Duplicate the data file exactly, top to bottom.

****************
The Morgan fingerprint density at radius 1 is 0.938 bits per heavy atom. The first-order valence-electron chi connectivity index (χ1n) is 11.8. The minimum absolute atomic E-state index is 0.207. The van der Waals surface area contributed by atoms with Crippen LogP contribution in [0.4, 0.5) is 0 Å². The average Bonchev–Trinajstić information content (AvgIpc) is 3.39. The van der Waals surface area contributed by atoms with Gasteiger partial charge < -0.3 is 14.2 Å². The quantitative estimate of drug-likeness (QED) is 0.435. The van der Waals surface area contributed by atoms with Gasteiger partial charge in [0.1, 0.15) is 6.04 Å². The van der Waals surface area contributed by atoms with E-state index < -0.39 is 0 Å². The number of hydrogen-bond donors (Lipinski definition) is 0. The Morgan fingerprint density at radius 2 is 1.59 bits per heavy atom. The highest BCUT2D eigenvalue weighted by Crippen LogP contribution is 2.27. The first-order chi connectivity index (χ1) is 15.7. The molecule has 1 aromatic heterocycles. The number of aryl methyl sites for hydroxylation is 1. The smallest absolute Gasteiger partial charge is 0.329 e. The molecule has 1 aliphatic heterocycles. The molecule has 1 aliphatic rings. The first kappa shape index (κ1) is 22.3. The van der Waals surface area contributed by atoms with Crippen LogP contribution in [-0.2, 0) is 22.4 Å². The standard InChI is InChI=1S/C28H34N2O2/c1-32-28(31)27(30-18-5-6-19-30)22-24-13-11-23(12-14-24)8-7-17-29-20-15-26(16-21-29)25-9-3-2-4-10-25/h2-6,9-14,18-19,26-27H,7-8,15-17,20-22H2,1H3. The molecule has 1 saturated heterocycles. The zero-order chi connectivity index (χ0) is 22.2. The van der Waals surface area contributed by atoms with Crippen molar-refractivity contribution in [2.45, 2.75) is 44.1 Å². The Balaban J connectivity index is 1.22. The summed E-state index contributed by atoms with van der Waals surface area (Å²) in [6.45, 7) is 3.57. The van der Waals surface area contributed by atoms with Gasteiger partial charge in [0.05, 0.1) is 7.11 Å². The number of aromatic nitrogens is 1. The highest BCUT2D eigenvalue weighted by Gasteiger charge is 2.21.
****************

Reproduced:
The Morgan fingerprint density at radius 1 is 0.938 bits per heavy atom. The first-order valence-electron chi connectivity index (χ1n) is 11.8. The minimum absolute atomic E-state index is 0.207. The van der Waals surface area contributed by atoms with Crippen LogP contribution in [0.4, 0.5) is 0 Å². The average Bonchev–Trinajstić information content (AvgIpc) is 3.39. The van der Waals surface area contributed by atoms with Gasteiger partial charge < -0.3 is 14.2 Å². The quantitative estimate of drug-likeness (QED) is 0.435. The van der Waals surface area contributed by atoms with Gasteiger partial charge in [0.1, 0.15) is 6.04 Å². The van der Waals surface area contributed by atoms with E-state index < -0.39 is 0 Å². The number of hydrogen-bond donors (Lipinski definition) is 0. The Morgan fingerprint density at radius 2 is 1.59 bits per heavy atom. The highest BCUT2D eigenvalue weighted by Crippen LogP contribution is 2.27. The first-order chi connectivity index (χ1) is 15.7. The molecule has 1 aromatic heterocycles. The number of aryl methyl sites for hydroxylation is 1. The smallest absolute Gasteiger partial charge is 0.329 e. The molecule has 1 aliphatic heterocycles. The molecule has 1 aliphatic rings. The first kappa shape index (κ1) is 22.3. The van der Waals surface area contributed by atoms with Crippen LogP contribution in [-0.2, 0) is 22.4 Å². The standard InChI is InChI=1S/C28H34N2O2/c1-32-28(31)27(30-18-5-6-19-30)22-24-13-11-23(12-14-24)8-7-17-29-20-15-26(16-21-29)25-9-3-2-4-10-25/h2-6,9-14,18-19,26-27H,7-8,15-17,20-22H2,1H3. The molecule has 1 saturated heterocycles. The zero-order chi connectivity index (χ0) is 22.2. The van der Waals surface area contributed by atoms with Crippen molar-refractivity contribution in [2.45, 2.75) is 44.1 Å². The Balaban J connectivity index is 1.22. The summed E-state index contributed by atoms with van der Waals surface area (Å²) in [6.45, 7) is 3.57. The van der Waals surface area contributed by atoms with Gasteiger partial charge in [0.05, 0.1) is 7.11 Å². The number of aromatic nitrogens is 1. The highest BCUT2D eigenvalue weighted by Gasteiger charge is 2.21.